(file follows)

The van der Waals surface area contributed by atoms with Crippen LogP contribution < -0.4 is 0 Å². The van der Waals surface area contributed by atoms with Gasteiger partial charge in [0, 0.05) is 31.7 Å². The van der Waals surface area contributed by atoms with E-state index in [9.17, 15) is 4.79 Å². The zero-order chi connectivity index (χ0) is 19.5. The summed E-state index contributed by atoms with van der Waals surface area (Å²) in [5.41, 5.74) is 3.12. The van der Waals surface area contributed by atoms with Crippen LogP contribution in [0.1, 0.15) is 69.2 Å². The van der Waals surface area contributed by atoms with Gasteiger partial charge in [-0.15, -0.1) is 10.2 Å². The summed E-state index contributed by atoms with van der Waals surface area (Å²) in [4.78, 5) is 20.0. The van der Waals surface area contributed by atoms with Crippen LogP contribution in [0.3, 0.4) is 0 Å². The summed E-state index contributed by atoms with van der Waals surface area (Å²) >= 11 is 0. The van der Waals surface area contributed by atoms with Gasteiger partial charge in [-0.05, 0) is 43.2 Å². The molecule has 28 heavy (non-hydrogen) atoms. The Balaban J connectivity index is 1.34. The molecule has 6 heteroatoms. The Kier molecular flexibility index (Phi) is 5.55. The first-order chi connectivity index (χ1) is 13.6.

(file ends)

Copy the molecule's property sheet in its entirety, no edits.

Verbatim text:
The van der Waals surface area contributed by atoms with Crippen LogP contribution < -0.4 is 0 Å². The van der Waals surface area contributed by atoms with Gasteiger partial charge in [0, 0.05) is 31.7 Å². The van der Waals surface area contributed by atoms with E-state index in [9.17, 15) is 4.79 Å². The zero-order chi connectivity index (χ0) is 19.5. The summed E-state index contributed by atoms with van der Waals surface area (Å²) in [5.41, 5.74) is 3.12. The van der Waals surface area contributed by atoms with Crippen LogP contribution in [0.1, 0.15) is 69.2 Å². The van der Waals surface area contributed by atoms with Gasteiger partial charge in [-0.15, -0.1) is 10.2 Å². The summed E-state index contributed by atoms with van der Waals surface area (Å²) in [4.78, 5) is 20.0. The van der Waals surface area contributed by atoms with Crippen LogP contribution in [0.3, 0.4) is 0 Å². The summed E-state index contributed by atoms with van der Waals surface area (Å²) >= 11 is 0. The van der Waals surface area contributed by atoms with Gasteiger partial charge in [-0.05, 0) is 43.2 Å². The molecule has 28 heavy (non-hydrogen) atoms. The Balaban J connectivity index is 1.34. The molecule has 6 heteroatoms. The Kier molecular flexibility index (Phi) is 5.55. The first-order chi connectivity index (χ1) is 13.6.